A football coach of over 20 years and one time recipient of the USA Today's "Caring Coach of the Year" award, has come under attack recently for his practice of holding prayer sessions with his students before games.
The U.S. 3rd Circuit Court of Appeals in Philadelphia ruled unanimously Tuesday against coach Marcus Borden on the grounds that it was unconstitutional for him to pray and "bow his head and take a knee" alongside his students, in what, the court argued, would be an endorsement of religion by a school staff member.
Although a lower court ruled in favor of Borden back in 2006, arguing that Borden would be allowed to "take a knee" and "bow his head" with his students in a manner that showed "secular respect," the new ruling by the 3rd Circuit Court ensures that even the "bow" of a head by Borden would be unconstitutional.
Jo Ann Magistro, the school superintendent who pursued the case, was among those who were reportedly "pleased" with the ruling. She believes that it was merely an upholding of the school policy banning its employees from participating in prayer with students.
"The district pursued this case to protect children who could not protest pressure to participate in religious activities at school events," she said, according to The Home News Tribune.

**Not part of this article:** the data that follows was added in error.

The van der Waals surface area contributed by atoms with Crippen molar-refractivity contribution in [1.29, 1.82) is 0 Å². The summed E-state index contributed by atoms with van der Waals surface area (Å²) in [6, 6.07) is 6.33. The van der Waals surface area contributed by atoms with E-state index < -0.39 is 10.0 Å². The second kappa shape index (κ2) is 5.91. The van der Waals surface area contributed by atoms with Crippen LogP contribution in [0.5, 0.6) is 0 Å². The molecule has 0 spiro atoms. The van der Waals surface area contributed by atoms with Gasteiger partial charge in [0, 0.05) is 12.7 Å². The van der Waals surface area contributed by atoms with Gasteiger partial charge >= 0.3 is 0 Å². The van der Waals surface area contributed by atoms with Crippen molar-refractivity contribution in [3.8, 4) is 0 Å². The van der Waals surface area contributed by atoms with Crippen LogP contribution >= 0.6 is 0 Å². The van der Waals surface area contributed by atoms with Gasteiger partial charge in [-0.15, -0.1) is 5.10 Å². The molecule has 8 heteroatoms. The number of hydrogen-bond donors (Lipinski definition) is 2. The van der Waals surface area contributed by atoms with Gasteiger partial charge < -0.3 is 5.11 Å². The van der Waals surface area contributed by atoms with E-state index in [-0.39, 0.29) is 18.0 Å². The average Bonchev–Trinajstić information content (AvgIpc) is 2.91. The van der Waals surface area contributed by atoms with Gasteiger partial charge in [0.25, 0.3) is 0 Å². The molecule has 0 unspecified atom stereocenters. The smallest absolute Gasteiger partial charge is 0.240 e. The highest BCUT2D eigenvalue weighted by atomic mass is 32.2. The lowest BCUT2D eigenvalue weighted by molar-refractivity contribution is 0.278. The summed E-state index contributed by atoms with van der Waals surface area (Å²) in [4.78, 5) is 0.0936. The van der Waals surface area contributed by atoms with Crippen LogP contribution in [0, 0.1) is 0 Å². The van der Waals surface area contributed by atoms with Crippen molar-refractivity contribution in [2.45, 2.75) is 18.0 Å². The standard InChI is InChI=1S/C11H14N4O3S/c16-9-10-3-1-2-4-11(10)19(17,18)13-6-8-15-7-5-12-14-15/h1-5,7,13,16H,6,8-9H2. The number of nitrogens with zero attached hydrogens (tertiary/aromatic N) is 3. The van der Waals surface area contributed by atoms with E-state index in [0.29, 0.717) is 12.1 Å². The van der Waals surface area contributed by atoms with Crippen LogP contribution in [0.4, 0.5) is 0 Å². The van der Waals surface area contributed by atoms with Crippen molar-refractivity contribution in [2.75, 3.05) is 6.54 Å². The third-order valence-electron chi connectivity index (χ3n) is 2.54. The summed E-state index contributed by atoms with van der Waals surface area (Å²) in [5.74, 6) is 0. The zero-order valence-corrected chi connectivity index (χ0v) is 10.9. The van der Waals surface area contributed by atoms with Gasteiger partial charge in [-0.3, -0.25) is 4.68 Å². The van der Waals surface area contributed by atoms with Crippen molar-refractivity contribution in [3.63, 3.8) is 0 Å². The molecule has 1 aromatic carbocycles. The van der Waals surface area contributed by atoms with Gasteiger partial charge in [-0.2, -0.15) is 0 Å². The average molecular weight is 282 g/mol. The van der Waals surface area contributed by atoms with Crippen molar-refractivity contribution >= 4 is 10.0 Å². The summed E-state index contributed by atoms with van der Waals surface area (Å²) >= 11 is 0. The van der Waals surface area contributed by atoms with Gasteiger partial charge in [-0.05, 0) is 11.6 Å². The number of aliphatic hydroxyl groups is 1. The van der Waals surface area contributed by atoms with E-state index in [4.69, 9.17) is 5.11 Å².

"Today's ruling," she said after the ruling, "accomplished that goal. Every student is a valued member of our community and their religious beliefs, or lack there of, can never be used to separate them from their peers and teammates."
Conservative groups, however, described the ruling as a violation of constitutional rights.
"No school is justified in policing its employees' thoughts and penalizing them based on what they think is going on in their heads. What next? Will they bar coaches from silently moving their lips if others think it is a prayer?" the Family Research Council (FRC), a conservative organization that lobbies for the defense of Christians, said in an e-mail statement.
Meanwhile, Borden's attorney, Ronald J. Riccio, said he intends to appeal the case to the U.S. Supreme Court, pointing out that the recent ruling still leaves open for debate what coaches can and cannot do with their own students during prayer sessions.
"The ruling is clearly a reversal of the victory that we won below but the decision is so fragmented it really cries out for a U.S. Supreme Court review to settle the question once and for all," Riccio said, according to The Home News Tribune.